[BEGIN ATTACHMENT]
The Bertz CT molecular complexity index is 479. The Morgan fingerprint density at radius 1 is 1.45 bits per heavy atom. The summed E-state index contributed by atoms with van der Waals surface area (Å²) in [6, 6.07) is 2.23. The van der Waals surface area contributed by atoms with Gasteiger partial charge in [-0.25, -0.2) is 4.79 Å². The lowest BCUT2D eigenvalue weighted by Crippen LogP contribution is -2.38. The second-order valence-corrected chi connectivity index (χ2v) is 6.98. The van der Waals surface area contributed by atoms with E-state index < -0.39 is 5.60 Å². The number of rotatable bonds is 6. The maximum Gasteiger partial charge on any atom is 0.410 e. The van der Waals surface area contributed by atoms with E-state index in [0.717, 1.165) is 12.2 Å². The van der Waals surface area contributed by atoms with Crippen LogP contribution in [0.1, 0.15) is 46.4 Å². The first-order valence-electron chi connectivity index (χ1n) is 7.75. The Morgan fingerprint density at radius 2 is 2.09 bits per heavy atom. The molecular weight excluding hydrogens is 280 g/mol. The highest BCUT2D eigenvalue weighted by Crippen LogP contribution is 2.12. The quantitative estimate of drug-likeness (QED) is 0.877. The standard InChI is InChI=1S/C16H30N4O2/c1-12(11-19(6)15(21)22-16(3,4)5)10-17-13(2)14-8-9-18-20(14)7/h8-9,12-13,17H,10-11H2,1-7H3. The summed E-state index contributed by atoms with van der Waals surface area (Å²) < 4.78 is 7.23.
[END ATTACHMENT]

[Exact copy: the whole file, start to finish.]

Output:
The Bertz CT molecular complexity index is 479. The Morgan fingerprint density at radius 1 is 1.45 bits per heavy atom. The summed E-state index contributed by atoms with van der Waals surface area (Å²) in [6, 6.07) is 2.23. The van der Waals surface area contributed by atoms with Gasteiger partial charge in [-0.25, -0.2) is 4.79 Å². The lowest BCUT2D eigenvalue weighted by Crippen LogP contribution is -2.38. The second-order valence-corrected chi connectivity index (χ2v) is 6.98. The van der Waals surface area contributed by atoms with E-state index < -0.39 is 5.60 Å². The number of rotatable bonds is 6. The maximum Gasteiger partial charge on any atom is 0.410 e. The van der Waals surface area contributed by atoms with E-state index in [0.717, 1.165) is 12.2 Å². The van der Waals surface area contributed by atoms with Crippen LogP contribution in [0.1, 0.15) is 46.4 Å². The first-order valence-electron chi connectivity index (χ1n) is 7.75. The Morgan fingerprint density at radius 2 is 2.09 bits per heavy atom. The molecular weight excluding hydrogens is 280 g/mol. The highest BCUT2D eigenvalue weighted by Crippen LogP contribution is 2.12. The quantitative estimate of drug-likeness (QED) is 0.877. The standard InChI is InChI=1S/C16H30N4O2/c1-12(11-19(6)15(21)22-16(3,4)5)10-17-13(2)14-8-9-18-20(14)7/h8-9,12-13,17H,10-11H2,1-7H3. The summed E-state index contributed by atoms with van der Waals surface area (Å²) < 4.78 is 7.23.